As a result, for many families, most of the earnings of a second working parent will go to taxes and childcare, bringing home only an extra few thousand dollars a year. To help illustrate this reality, I developed an interactive calculator (click on the image to pull up the interactive). By adjusting the variables (household income, price of childcare, number of children) you can compare earnings to childcare expenses to see how much a family would have to earn to break even after paying for childcare: 


In the example provided as a default, the second working parent needs to earn nearly $40,000 to just break-even after paying for childcare and taxes. At a $40,000 income, that parent brings home a net of just $1.52 per hour. Now do not get me wrong — that $250 a month is critical for many families who are struggling to get by – but it also amounts to just 1/8 of California’s minimum wage.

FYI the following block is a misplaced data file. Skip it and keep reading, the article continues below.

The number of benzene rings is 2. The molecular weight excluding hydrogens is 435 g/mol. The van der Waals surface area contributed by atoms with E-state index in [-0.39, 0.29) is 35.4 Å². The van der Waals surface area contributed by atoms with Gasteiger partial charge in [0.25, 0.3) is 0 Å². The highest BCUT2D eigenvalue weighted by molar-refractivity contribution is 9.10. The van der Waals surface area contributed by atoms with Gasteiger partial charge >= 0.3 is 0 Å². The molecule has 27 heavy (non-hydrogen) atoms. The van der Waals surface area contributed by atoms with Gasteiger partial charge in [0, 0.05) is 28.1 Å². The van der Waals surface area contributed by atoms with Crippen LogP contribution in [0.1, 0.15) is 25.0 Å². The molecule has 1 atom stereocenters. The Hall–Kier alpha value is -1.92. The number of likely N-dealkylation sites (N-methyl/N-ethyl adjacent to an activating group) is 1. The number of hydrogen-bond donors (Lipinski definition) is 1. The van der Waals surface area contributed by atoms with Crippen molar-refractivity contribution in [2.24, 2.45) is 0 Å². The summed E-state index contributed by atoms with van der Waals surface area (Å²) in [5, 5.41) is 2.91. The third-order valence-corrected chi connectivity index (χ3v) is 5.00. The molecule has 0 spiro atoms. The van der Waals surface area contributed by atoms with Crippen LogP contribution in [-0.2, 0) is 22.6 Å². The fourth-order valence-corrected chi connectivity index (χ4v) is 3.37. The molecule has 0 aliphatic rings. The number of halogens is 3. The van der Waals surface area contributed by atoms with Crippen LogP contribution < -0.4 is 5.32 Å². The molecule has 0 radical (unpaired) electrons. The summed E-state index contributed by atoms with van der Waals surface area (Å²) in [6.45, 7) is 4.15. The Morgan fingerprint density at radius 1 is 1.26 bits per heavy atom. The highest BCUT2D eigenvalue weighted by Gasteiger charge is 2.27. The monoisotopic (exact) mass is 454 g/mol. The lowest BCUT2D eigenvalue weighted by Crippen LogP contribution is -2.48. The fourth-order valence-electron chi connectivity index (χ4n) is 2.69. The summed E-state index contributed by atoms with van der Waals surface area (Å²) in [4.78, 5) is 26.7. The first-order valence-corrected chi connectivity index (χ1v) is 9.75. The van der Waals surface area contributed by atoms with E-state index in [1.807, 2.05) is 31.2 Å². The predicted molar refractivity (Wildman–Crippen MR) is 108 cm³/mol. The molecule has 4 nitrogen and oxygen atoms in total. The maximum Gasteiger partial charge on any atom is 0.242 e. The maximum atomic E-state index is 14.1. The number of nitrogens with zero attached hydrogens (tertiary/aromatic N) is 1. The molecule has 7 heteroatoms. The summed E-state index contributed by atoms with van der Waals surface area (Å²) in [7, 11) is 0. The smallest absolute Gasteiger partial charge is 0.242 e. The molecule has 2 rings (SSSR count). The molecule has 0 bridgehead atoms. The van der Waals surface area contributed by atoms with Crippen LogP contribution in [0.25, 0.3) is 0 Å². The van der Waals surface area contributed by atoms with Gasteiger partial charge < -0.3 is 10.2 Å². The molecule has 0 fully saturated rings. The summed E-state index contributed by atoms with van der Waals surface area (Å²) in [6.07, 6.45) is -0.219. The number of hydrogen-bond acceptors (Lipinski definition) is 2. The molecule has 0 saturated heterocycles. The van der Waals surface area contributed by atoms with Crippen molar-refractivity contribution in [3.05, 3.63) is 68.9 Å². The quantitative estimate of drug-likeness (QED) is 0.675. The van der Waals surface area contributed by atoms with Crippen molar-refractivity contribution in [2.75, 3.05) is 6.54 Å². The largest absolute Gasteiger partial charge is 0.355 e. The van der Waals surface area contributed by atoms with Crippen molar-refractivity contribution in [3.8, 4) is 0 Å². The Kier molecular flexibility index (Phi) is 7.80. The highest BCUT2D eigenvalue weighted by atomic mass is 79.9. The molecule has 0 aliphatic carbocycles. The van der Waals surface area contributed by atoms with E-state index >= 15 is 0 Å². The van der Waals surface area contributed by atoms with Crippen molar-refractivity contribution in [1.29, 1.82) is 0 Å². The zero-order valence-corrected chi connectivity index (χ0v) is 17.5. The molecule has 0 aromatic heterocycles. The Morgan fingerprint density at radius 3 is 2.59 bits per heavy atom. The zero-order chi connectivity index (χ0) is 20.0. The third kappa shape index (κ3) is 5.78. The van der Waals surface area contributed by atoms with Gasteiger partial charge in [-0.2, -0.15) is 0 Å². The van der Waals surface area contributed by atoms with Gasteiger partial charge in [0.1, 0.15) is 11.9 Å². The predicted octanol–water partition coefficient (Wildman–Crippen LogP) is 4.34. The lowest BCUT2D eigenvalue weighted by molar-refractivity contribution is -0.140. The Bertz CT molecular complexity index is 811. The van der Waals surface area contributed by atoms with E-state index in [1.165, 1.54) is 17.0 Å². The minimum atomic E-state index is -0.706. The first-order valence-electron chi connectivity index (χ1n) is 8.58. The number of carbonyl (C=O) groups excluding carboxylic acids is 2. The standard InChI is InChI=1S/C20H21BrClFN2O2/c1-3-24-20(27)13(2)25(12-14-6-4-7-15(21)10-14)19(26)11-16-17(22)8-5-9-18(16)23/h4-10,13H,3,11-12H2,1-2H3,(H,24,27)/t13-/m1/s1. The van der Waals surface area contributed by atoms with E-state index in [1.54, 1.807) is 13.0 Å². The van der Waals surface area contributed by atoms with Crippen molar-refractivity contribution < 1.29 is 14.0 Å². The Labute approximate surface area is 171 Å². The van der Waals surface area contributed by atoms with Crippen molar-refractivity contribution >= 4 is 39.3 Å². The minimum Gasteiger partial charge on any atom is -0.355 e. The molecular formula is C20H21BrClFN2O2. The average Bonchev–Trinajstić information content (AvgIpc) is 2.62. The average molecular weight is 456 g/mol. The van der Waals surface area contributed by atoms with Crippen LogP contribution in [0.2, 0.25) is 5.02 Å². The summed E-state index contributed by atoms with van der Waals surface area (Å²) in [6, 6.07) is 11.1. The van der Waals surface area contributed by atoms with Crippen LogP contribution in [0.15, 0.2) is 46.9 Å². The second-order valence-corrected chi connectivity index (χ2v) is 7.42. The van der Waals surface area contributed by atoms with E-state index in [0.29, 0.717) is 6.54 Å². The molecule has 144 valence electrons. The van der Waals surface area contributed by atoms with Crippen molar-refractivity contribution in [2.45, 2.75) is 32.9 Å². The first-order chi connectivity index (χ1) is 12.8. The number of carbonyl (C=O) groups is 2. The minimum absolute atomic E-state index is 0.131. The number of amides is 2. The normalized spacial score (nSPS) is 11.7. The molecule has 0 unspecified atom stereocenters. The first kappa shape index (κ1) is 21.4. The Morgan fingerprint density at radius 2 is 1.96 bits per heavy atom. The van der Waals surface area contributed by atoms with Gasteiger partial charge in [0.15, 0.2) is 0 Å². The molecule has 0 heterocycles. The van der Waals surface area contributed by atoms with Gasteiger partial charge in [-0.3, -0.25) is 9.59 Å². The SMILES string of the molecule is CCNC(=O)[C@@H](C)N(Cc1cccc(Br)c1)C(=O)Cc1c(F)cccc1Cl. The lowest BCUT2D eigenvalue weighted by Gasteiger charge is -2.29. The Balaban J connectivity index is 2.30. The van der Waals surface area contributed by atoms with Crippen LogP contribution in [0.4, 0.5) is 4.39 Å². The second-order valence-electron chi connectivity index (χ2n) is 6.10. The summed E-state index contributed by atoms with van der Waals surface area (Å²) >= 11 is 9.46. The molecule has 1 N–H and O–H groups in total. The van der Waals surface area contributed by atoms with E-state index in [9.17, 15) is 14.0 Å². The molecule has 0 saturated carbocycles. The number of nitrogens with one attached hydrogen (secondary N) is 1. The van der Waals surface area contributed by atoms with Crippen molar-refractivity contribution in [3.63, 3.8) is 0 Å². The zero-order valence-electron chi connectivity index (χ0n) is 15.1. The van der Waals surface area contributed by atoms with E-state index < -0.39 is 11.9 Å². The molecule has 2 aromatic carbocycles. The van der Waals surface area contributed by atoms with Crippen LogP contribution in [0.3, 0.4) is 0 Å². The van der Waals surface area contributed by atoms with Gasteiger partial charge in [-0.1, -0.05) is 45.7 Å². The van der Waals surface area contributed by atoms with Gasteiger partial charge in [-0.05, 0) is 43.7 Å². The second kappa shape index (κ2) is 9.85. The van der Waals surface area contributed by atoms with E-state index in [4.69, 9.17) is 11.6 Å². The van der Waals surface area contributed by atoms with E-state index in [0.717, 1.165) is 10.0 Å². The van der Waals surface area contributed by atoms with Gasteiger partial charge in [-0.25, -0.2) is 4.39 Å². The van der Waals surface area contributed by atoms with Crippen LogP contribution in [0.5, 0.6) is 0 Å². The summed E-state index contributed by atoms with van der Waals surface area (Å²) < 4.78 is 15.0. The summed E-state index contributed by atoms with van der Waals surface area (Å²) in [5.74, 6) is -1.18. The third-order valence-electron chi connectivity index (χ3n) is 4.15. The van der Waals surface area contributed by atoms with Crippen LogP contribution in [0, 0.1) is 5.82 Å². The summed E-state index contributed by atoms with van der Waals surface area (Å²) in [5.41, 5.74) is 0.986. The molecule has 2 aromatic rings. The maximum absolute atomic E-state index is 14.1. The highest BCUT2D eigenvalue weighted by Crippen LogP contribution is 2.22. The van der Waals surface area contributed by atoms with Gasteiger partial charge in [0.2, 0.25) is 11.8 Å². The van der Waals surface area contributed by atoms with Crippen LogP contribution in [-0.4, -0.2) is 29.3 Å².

Perhaps this example seems exaggerated to some. $1,200 per child per month does sound expensive. Yet nationwide, the average childcare provider costs more than $1,200 per month and this is just a fraction of what families pay in California. Does $40,000 income and $50,000 for the spouse seem high? That is 25% more than California’s median household. The reality is these default setting are relatively conservative. While data on childcare is notoriously bad, it is very likely most families with young children experience a more challenging financial reality than this.

Worse yet, the alternative often keeps women out of the workforce, limiting their families’ economic potential. It also expands the gender pay gap as those women lose important years developing skills and earning experience in their careers. By losing their productivity, it slows economic growth. Childcare also improves parents’ perceptions of their children’s wellbeing, their own wellbeing and relationships with their children, improves brain development and school readiness and could help end poverty.